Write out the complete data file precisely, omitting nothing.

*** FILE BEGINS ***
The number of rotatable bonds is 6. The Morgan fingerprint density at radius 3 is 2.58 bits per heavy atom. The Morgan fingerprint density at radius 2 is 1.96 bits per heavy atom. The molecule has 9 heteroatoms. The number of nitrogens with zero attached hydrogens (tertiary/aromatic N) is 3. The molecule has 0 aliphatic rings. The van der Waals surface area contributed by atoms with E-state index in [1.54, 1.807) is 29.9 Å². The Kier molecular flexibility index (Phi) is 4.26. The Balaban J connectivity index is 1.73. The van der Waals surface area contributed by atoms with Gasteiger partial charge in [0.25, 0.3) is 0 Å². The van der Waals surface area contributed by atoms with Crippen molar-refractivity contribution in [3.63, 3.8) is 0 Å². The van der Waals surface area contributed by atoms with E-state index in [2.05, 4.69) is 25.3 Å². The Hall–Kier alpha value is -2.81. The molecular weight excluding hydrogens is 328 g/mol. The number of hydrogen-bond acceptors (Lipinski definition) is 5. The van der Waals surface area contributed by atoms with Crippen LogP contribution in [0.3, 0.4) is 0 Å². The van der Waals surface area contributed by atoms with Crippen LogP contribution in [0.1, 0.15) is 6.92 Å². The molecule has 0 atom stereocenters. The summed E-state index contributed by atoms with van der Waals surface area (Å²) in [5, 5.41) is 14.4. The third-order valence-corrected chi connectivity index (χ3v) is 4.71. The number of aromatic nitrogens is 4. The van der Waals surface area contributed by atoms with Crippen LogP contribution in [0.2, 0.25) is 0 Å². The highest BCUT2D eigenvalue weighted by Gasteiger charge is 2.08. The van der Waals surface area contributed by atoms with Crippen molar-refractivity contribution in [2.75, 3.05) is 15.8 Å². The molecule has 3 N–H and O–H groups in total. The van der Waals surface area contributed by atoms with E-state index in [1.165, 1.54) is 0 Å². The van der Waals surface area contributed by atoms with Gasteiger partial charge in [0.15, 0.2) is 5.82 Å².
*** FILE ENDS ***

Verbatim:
The number of rotatable bonds is 6. The Morgan fingerprint density at radius 3 is 2.58 bits per heavy atom. The Morgan fingerprint density at radius 2 is 1.96 bits per heavy atom. The molecule has 9 heteroatoms. The number of nitrogens with zero attached hydrogens (tertiary/aromatic N) is 3. The molecule has 0 aliphatic rings. The van der Waals surface area contributed by atoms with E-state index in [1.54, 1.807) is 29.9 Å². The Kier molecular flexibility index (Phi) is 4.26. The Balaban J connectivity index is 1.73. The van der Waals surface area contributed by atoms with Gasteiger partial charge in [0.25, 0.3) is 0 Å². The van der Waals surface area contributed by atoms with Crippen molar-refractivity contribution in [3.63, 3.8) is 0 Å². The van der Waals surface area contributed by atoms with E-state index in [2.05, 4.69) is 25.3 Å². The Hall–Kier alpha value is -2.81. The molecular weight excluding hydrogens is 328 g/mol. The number of hydrogen-bond acceptors (Lipinski definition) is 5. The van der Waals surface area contributed by atoms with Crippen LogP contribution in [0.3, 0.4) is 0 Å². The van der Waals surface area contributed by atoms with Crippen LogP contribution in [0.1, 0.15) is 6.92 Å². The molecule has 0 atom stereocenters. The summed E-state index contributed by atoms with van der Waals surface area (Å²) in [5, 5.41) is 14.4. The third-order valence-corrected chi connectivity index (χ3v) is 4.71. The number of aromatic nitrogens is 4. The van der Waals surface area contributed by atoms with Crippen LogP contribution in [0.2, 0.25) is 0 Å². The highest BCUT2D eigenvalue weighted by Gasteiger charge is 2.08. The van der Waals surface area contributed by atoms with Crippen molar-refractivity contribution in [2.75, 3.05) is 15.8 Å². The molecule has 3 N–H and O–H groups in total. The van der Waals surface area contributed by atoms with E-state index in [1.165, 1.54) is 0 Å². The van der Waals surface area contributed by atoms with Gasteiger partial charge in [0.15, 0.2) is 5.82 Å².